Call it mystical soft porn.

Never mind that the background visuals frequently crossed the line between exotic and garish. Or that they offered further ammunition to the people who crack jokes about Sting's penchant for yoga and tantric sex.

The real problem was that the screens, clearly designed for a hall larger than the Hammerstein, distracted from the songs. And sadly, the songs - drawn mainly from Sting's latest album, 'Sacred Love' - didn't put up much of a fight.

A jazzy retooling of the Police chestnut 'Walking on the Moon' got the evening off to a promising start. But the excitement quickly ebbed.

Now 52 (he celebrated his birthday last Thursday), Sting still has one of the most glorious voices in pop. And every new song he played contained at least a hint of brilliance. But those hints were overwhelmed by glossy arrangements combining the worst in soft rock, lite jazz and potted world music.

Even the classics were tainted. 'Every Breath You Take' became a smarmy singalong, its original threatening undercurrent wholly discarded.

Only one tune emerged intact: 'Fragile', the moving 1987 ballad now inextricably connected to the events of 9/11. The tender performance was a welcome reminder of Sting's songwriting talent. Too bad about the rest of the show.

(c) The New York Daily News by Marc Randall

Intense love songs from stripped-down Sting...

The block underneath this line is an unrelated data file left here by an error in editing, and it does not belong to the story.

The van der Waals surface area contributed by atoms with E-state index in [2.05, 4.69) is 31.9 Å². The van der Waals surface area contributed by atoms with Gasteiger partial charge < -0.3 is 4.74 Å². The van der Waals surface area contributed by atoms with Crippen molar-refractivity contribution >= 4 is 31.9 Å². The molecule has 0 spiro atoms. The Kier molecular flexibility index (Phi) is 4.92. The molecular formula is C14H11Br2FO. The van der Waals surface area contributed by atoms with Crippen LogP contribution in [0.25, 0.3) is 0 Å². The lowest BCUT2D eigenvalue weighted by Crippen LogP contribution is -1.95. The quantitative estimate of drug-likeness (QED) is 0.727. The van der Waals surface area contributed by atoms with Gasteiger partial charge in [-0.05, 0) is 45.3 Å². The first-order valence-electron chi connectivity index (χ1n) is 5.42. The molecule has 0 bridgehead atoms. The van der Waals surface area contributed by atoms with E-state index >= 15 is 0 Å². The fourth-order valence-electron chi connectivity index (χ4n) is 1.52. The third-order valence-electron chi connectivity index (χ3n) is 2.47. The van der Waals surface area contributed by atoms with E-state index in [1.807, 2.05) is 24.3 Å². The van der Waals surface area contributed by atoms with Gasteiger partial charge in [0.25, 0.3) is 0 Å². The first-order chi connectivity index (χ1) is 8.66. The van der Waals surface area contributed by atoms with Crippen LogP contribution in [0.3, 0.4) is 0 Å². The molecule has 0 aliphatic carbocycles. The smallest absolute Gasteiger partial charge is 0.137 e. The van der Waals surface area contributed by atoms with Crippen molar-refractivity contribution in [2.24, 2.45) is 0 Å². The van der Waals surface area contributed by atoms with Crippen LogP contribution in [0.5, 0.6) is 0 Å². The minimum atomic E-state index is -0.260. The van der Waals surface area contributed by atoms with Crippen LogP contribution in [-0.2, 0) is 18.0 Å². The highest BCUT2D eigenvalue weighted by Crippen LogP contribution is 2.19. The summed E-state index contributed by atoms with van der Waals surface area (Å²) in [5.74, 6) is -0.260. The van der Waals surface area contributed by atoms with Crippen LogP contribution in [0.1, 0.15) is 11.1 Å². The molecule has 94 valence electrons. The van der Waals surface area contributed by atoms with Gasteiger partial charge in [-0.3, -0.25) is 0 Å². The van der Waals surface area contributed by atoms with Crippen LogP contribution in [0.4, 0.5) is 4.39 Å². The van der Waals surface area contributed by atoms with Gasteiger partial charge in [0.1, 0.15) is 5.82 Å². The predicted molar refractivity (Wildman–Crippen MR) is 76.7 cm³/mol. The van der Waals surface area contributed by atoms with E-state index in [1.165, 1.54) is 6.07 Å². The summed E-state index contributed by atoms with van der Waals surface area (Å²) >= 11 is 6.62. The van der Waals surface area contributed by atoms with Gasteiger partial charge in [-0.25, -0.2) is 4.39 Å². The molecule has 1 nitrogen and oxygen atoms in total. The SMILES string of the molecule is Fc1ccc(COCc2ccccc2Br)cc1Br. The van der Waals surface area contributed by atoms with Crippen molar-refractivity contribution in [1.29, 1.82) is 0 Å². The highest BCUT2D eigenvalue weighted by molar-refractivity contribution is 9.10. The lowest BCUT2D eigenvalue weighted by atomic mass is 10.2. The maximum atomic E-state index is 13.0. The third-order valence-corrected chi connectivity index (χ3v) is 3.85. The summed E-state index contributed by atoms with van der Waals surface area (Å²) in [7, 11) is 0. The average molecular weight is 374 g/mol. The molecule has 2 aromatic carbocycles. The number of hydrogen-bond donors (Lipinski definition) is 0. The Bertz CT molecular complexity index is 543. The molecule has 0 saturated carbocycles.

Few entertainers have it. And, in fact, quiet power wasn't always a quality that Sting possessed. The brashness of his misspent youth has been recast over the years into a take-it-or- leave-it confidence that no longer has to shout to be heard.

Saturday night at his Hammerstein Ballroom gig, Sting displayed that power in a smoldering set of love songs that explored the multi-faceted concept of devotion.

There was lusty, passionate pillow talk, like what was dished up in 'Whenever I Say Your Name' and 'Let's Forget About the Future', and the longing for innocence in 'Never Coming Home'.

Other than the pleasing eye candy of the videos projected behind the band, the show had a stripped-down, no-frills quality that would have been as comfortable in any jazz club as it was at the Hammer.

Sting looked buff in a black tank top, like a spinach-fed Popeye. Still, this was a show all about the music. Sting sang, mostly played bass and sometimes picked an acoustic guitar. There were no antics, shenanigans or tricks. He was a songwriter singing from center stage, offering his music like a shopkeeper shows off his best apples.

As gripping as it was to watch the intensity in his furrowed brow and the tautness of his body as he sang tunes such as the very personal 'Book of My Life' and the heartfelt 'This War', it also felt natural to close your eyes and just listen to the concert as if it were radio in a darkened room.

At times, the show actually demanded that kind of close listening because the program ignored most of the man's hits, and instead was gleaned from his new album, 'Sacred Love', which was released last week.

For an established musician to ignore his best-loved, best-known material is the bravest, most foolhardy, thing he could do. You have to wonder why anyone - even Sting - would take a chance when they have so many sure-fire hit songs.

A quick answer is the satisfaction of the risk itself. Between the quality of the new 'Sacred Love' compositions and Sting's steely delivery, the concert was a success. He took a blind leap of faith, both on the songs themselves and his audience's openness to the new, and landed squarely on the ledge of greatness.

(c) The New York Post by Dan Aquilante